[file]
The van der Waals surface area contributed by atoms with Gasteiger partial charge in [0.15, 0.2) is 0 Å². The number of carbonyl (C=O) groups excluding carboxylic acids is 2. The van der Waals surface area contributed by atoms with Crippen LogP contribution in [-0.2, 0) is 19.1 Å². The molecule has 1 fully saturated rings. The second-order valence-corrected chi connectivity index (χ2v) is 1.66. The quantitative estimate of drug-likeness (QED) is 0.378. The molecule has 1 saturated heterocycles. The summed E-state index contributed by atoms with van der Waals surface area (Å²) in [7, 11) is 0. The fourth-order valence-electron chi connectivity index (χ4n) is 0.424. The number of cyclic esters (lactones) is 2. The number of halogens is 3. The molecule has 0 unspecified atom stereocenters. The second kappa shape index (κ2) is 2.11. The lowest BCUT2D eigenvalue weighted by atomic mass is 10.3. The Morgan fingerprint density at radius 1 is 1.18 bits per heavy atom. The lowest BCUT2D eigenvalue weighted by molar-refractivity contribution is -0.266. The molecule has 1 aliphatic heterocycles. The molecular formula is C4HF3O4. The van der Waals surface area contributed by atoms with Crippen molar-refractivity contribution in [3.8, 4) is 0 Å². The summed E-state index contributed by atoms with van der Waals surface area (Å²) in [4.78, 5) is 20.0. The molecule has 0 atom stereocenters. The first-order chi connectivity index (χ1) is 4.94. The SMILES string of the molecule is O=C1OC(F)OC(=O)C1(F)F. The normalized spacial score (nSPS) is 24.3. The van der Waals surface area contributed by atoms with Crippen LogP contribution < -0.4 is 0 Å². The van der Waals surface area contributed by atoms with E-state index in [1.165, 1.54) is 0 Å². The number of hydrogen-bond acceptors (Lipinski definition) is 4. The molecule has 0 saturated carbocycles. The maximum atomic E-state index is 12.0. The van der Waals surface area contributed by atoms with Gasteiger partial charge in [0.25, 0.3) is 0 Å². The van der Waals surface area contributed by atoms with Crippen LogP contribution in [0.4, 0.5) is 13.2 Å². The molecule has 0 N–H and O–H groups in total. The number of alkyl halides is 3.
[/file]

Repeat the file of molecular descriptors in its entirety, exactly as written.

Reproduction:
The van der Waals surface area contributed by atoms with Gasteiger partial charge in [0.15, 0.2) is 0 Å². The number of carbonyl (C=O) groups excluding carboxylic acids is 2. The van der Waals surface area contributed by atoms with Crippen LogP contribution in [-0.2, 0) is 19.1 Å². The molecule has 1 fully saturated rings. The second-order valence-corrected chi connectivity index (χ2v) is 1.66. The quantitative estimate of drug-likeness (QED) is 0.378. The molecule has 1 saturated heterocycles. The summed E-state index contributed by atoms with van der Waals surface area (Å²) in [7, 11) is 0. The fourth-order valence-electron chi connectivity index (χ4n) is 0.424. The number of cyclic esters (lactones) is 2. The number of halogens is 3. The molecule has 0 unspecified atom stereocenters. The second kappa shape index (κ2) is 2.11. The lowest BCUT2D eigenvalue weighted by atomic mass is 10.3. The Morgan fingerprint density at radius 1 is 1.18 bits per heavy atom. The lowest BCUT2D eigenvalue weighted by molar-refractivity contribution is -0.266. The molecule has 1 aliphatic heterocycles. The molecular formula is C4HF3O4. The van der Waals surface area contributed by atoms with Crippen molar-refractivity contribution in [3.8, 4) is 0 Å². The summed E-state index contributed by atoms with van der Waals surface area (Å²) in [4.78, 5) is 20.0. The molecule has 0 atom stereocenters. The first-order chi connectivity index (χ1) is 4.94. The SMILES string of the molecule is O=C1OC(F)OC(=O)C1(F)F. The normalized spacial score (nSPS) is 24.3. The van der Waals surface area contributed by atoms with Crippen LogP contribution < -0.4 is 0 Å². The van der Waals surface area contributed by atoms with E-state index in [1.165, 1.54) is 0 Å². The number of hydrogen-bond acceptors (Lipinski definition) is 4. The molecule has 0 saturated carbocycles. The maximum atomic E-state index is 12.0. The van der Waals surface area contributed by atoms with Gasteiger partial charge in [0.25, 0.3) is 0 Å². The van der Waals surface area contributed by atoms with Crippen LogP contribution in [0.4, 0.5) is 13.2 Å². The molecule has 0 N–H and O–H groups in total. The number of alkyl halides is 3.